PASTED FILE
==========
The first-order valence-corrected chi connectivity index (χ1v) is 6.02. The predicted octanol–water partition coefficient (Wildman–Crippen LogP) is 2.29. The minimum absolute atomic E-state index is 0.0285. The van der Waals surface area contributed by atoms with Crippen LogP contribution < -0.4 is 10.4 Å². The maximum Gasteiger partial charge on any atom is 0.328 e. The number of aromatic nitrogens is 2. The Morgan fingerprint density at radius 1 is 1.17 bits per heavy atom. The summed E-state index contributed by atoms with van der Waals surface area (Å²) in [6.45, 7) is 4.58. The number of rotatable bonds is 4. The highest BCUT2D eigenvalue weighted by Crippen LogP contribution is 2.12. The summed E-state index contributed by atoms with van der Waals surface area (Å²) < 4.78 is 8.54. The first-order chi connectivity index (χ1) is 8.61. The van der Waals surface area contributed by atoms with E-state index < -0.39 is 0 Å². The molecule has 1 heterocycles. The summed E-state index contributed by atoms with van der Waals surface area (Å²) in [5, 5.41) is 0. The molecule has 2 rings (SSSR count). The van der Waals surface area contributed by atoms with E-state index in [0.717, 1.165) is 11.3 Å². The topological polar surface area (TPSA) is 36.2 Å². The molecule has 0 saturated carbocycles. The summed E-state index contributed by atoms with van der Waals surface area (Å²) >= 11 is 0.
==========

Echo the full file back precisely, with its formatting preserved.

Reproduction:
The first-order valence-corrected chi connectivity index (χ1v) is 6.02. The predicted octanol–water partition coefficient (Wildman–Crippen LogP) is 2.29. The minimum absolute atomic E-state index is 0.0285. The van der Waals surface area contributed by atoms with Crippen LogP contribution < -0.4 is 10.4 Å². The maximum Gasteiger partial charge on any atom is 0.328 e. The number of aromatic nitrogens is 2. The Morgan fingerprint density at radius 1 is 1.17 bits per heavy atom. The summed E-state index contributed by atoms with van der Waals surface area (Å²) in [6.45, 7) is 4.58. The number of rotatable bonds is 4. The highest BCUT2D eigenvalue weighted by Crippen LogP contribution is 2.12. The summed E-state index contributed by atoms with van der Waals surface area (Å²) < 4.78 is 8.54. The first-order chi connectivity index (χ1) is 8.61. The van der Waals surface area contributed by atoms with E-state index < -0.39 is 0 Å². The molecule has 1 heterocycles. The summed E-state index contributed by atoms with van der Waals surface area (Å²) in [5, 5.41) is 0. The molecule has 2 rings (SSSR count). The van der Waals surface area contributed by atoms with E-state index in [0.717, 1.165) is 11.3 Å². The topological polar surface area (TPSA) is 36.2 Å². The molecule has 0 saturated carbocycles. The summed E-state index contributed by atoms with van der Waals surface area (Å²) >= 11 is 0.